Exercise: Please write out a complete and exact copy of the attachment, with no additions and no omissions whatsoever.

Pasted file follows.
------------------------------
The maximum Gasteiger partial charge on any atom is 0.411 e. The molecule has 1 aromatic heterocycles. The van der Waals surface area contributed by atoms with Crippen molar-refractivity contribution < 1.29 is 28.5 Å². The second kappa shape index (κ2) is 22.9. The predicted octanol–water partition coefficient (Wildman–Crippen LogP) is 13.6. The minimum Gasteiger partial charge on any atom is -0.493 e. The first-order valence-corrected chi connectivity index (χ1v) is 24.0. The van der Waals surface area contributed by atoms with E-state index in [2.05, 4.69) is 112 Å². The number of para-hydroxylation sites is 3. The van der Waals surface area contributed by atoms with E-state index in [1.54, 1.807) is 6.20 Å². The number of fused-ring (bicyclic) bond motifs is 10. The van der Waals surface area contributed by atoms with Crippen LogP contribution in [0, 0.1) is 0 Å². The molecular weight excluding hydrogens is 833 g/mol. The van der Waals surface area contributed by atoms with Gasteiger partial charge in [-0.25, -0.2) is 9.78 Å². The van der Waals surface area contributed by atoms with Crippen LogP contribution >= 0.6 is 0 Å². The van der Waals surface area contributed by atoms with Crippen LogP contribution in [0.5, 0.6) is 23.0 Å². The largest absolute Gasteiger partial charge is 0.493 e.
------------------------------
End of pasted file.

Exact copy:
The maximum Gasteiger partial charge on any atom is 0.411 e. The molecule has 1 aromatic heterocycles. The van der Waals surface area contributed by atoms with Crippen molar-refractivity contribution < 1.29 is 28.5 Å². The second kappa shape index (κ2) is 22.9. The predicted octanol–water partition coefficient (Wildman–Crippen LogP) is 13.6. The minimum Gasteiger partial charge on any atom is -0.493 e. The first-order valence-corrected chi connectivity index (χ1v) is 24.0. The van der Waals surface area contributed by atoms with E-state index in [2.05, 4.69) is 112 Å². The number of para-hydroxylation sites is 3. The van der Waals surface area contributed by atoms with E-state index in [1.54, 1.807) is 6.20 Å². The number of fused-ring (bicyclic) bond motifs is 10. The van der Waals surface area contributed by atoms with Crippen LogP contribution in [0, 0.1) is 0 Å². The molecular weight excluding hydrogens is 833 g/mol. The van der Waals surface area contributed by atoms with Gasteiger partial charge in [-0.25, -0.2) is 9.78 Å². The van der Waals surface area contributed by atoms with Crippen LogP contribution >= 0.6 is 0 Å². The van der Waals surface area contributed by atoms with Crippen LogP contribution in [0.5, 0.6) is 23.0 Å². The largest absolute Gasteiger partial charge is 0.493 e.